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All OEM traction batteries are top balanced. Any variability in actual cell capacity shows up at the bottom of the charge. Perhaps the original spec said all delivered cells must be at least X capacity, based upon an agreed upon maximum, and minimum voltage. If it turned out the supplier could not provide the necessary number of cells to that spec due to raw material quality, or manufacturing system problems, driving cost up, or production down, then it is conceivable that the spec was lowered to meet production goals.

If the original spec left GM more buffer to reach the warranty lifetime goal, that would be a longer range concern. If they couldn't get the cars out, that would be a much nearer term problem.
 

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The original LEAF with a 24 kWh battery actually had 21-22 kWh useable.

That is a much bigger deal than 57 vs 60.

The 57 kWh Bolt is a CAR....the 22kWh LEAF was a finite distance transportation appliance.

At 75 mph on the highway in winter....the LEAF would only 'go' for about 35 minutes!
 

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Yes, I recently looked for a rule, a standard or a regulation that BEV manufacturers must use in stating their high voltage battery’s capacity. Couldn’t find one.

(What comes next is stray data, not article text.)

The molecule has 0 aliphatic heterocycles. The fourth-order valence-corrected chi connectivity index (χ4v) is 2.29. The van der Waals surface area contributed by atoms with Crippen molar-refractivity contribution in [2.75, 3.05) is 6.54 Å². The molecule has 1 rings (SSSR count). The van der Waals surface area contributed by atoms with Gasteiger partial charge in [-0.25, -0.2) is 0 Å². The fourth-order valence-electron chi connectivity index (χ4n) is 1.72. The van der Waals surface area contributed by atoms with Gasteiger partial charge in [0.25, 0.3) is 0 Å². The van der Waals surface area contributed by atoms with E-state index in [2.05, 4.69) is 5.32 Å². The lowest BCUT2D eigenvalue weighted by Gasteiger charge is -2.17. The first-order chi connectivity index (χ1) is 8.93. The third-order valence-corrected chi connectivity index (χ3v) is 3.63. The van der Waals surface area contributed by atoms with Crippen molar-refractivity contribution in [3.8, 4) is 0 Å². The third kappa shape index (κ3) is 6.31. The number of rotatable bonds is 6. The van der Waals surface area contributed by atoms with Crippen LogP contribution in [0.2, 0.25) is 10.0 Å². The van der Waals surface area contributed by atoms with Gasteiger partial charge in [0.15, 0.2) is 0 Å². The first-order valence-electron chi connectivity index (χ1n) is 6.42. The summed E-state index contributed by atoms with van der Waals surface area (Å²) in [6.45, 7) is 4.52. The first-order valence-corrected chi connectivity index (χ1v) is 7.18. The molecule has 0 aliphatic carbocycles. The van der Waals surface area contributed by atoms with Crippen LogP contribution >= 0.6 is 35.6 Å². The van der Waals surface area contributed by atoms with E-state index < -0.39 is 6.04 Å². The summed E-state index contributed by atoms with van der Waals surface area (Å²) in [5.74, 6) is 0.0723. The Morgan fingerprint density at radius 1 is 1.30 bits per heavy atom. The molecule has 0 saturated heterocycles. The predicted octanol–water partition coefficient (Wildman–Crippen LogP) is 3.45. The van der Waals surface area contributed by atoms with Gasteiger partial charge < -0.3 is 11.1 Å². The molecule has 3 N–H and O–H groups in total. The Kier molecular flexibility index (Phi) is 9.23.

The Bolt’s Energy Detail kWh-used readout makes it look like Bolt has 60 kWh usable capacity. In addition to that there’s likely a buffer at the top and at the bottom for safety & longevity purposes.

One little clue I’ve observed: Immediately after you’ve charged to 100% “full”, you can still get regen kw's although limited to a max 32 kw in my test. As opposed to 60-70 max regen kw's when the SOC is much lower. When the battery is “full” (at top end cutoff threshold) don’t know if Bolt has capacity to “spill” excess unusable regen kw’s in the form of heat.
No they just modulate the IGBT trasistors to only load the motor to 32kw and present that to the cell pack. Its just the reverse process to the accelerator. so there is no spillover.
 

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The original LEAF with a 24 kWh battery actually had 21-22 kWh useable.

That is a much bigger deal than 57 vs 60.
I cannot imagine the label on the battery would inform us on the "usable" capacity as, IMHO, that is a function of the BMU software, not the battery itself. So, for the Leaf you are comparing "total" with "usable". Where, if I am not mistaken, for the Bolt we are now comparing "advertised capacity" with "actual capacity". Apples and oranges perhaps? It could be that "usable" for the Bolt is even lower.
 

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A good point, but I still think that most buyers are equating 'advertized' with 'useable' rightly or wrongly.

So, any idea what 'actual' is for a new Bolt??